Back to the Classics Challenge 2012: The Cherry Orchard by Anton Chekhov
The Ranevaskayas are by far the most frustrating crew I’ve ever read about! Completely indolent, self-absorbed, entitled and any other adjective that describes those who are completely unaware of anybody but themselves can be added to that list. Through the eyes of a modern reader, they completely deserve being ousted from their family home. In 1904 Russia, they’re plight was not an unusual one…let’s be honest, in today’s economic climate, it’s not all that far off from what many people have experienced of late – the loss of their home to pay off debt. However, I found it very difficult to sympathise with the family in the play. It is simply too difficult to understand why a person simply cannot stop careless spending in the face of financial ruin.
The dialogue in the play is direct – except for keeping every character’s name straight (they all have the expected three names and use nicknames throughout to boot) – Chekhov created a drama that is easy to follow. Its action is simple, yet speaks volumes about the intense changes in Russian cultural and social structures.
Chekhov managed to present a family that completely brought ruin upon themselves without judgment. His characters are free to be who they are and therefore he allows his audience to create judgment. Frivolous, silly characters are at once endearing and repugnant. The final axe on the orchard is both expected and shocking. The antithesis of Trofimov’s intellect and Lopakhin’s enterprising ways is marked; and, even though they continually repel each other, in the end, Chekhov acknowledges that one needs the other (through the men’s friendly parting) in order for Russian society to move forward.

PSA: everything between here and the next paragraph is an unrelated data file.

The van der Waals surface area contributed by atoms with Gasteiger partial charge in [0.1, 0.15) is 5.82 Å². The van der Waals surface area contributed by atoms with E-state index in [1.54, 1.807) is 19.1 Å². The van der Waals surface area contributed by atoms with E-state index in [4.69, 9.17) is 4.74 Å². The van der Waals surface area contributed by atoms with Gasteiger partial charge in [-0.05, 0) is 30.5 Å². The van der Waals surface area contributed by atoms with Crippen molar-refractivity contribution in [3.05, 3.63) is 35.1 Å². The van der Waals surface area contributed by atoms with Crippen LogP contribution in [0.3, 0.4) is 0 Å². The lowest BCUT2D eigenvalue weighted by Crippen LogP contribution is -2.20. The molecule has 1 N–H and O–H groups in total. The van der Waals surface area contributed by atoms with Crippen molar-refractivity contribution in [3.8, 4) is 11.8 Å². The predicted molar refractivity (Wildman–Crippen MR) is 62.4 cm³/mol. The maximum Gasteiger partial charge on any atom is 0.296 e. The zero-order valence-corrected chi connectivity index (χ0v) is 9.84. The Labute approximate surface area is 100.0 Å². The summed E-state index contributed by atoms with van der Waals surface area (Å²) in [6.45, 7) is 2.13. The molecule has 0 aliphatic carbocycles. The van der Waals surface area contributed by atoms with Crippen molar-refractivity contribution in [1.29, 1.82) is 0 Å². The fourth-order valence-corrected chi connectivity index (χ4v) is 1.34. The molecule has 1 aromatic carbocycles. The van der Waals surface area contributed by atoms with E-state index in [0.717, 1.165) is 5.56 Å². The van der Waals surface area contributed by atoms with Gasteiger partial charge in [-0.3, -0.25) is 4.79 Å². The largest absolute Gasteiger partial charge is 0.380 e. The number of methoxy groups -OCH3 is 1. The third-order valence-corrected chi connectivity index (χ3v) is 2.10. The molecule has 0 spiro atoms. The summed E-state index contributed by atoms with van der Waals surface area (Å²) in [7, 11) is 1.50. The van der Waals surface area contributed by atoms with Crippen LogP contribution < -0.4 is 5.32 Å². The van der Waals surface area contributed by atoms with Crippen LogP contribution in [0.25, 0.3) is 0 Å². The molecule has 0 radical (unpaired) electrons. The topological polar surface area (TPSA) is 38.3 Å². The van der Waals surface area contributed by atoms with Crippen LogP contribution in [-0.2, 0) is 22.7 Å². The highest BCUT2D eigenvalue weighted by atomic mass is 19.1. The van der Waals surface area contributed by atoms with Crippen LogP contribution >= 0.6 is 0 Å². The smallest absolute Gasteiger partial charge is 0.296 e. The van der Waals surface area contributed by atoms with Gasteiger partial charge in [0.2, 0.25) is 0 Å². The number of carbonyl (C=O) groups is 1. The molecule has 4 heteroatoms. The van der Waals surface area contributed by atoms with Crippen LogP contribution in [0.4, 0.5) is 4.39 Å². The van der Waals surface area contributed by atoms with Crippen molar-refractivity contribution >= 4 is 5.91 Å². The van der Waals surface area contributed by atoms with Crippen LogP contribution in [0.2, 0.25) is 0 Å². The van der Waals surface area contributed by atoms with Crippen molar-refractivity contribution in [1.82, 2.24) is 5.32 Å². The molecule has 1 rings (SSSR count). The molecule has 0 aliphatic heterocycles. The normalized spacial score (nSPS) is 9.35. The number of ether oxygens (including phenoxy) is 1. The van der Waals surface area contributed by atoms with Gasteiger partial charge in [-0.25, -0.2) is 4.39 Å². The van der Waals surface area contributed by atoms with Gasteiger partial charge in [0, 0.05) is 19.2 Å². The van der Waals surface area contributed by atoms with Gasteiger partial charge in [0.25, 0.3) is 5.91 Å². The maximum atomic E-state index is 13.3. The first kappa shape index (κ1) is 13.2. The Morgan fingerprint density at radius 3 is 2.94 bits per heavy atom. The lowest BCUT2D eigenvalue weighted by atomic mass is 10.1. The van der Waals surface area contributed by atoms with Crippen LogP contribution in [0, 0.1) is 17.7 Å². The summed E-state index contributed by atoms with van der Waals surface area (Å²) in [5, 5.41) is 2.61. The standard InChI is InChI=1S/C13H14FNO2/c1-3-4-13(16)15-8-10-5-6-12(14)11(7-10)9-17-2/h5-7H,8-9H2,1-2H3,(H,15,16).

Naturally, I was drawn to Anya’s optimism. Her youth obviously offers the one ray of hope for this family that insists on continuing their debauchery once the estate is sold. Yet, I am not completely convinced that her generation will prevail in curing the ills its inherited by careless ancestors.
This play is difficult to relate to because it is about a society so far removed by both time and place. Also, it was meant to be a comedy. A comedy filled with death, financial ruin, the loss of reasoning, jilted love, being used for money etc. etc. etc. There are instances of laughter – such as the maid who thinks herself a princess, the footman who in a round-about fashion insults his master, the aristocrat who beautifully orates to a bookshelf – but, the laughter is mingled with pity for these people whom are all so lost. Needless to say, I didn’t laugh all that much while I read.
Overall, I’m glad I read this classic play. Its themes and motifs strike an uncanny resemblance to many modern dilemmas. As long as you are willing to struggle through the names, it’s a worthy read.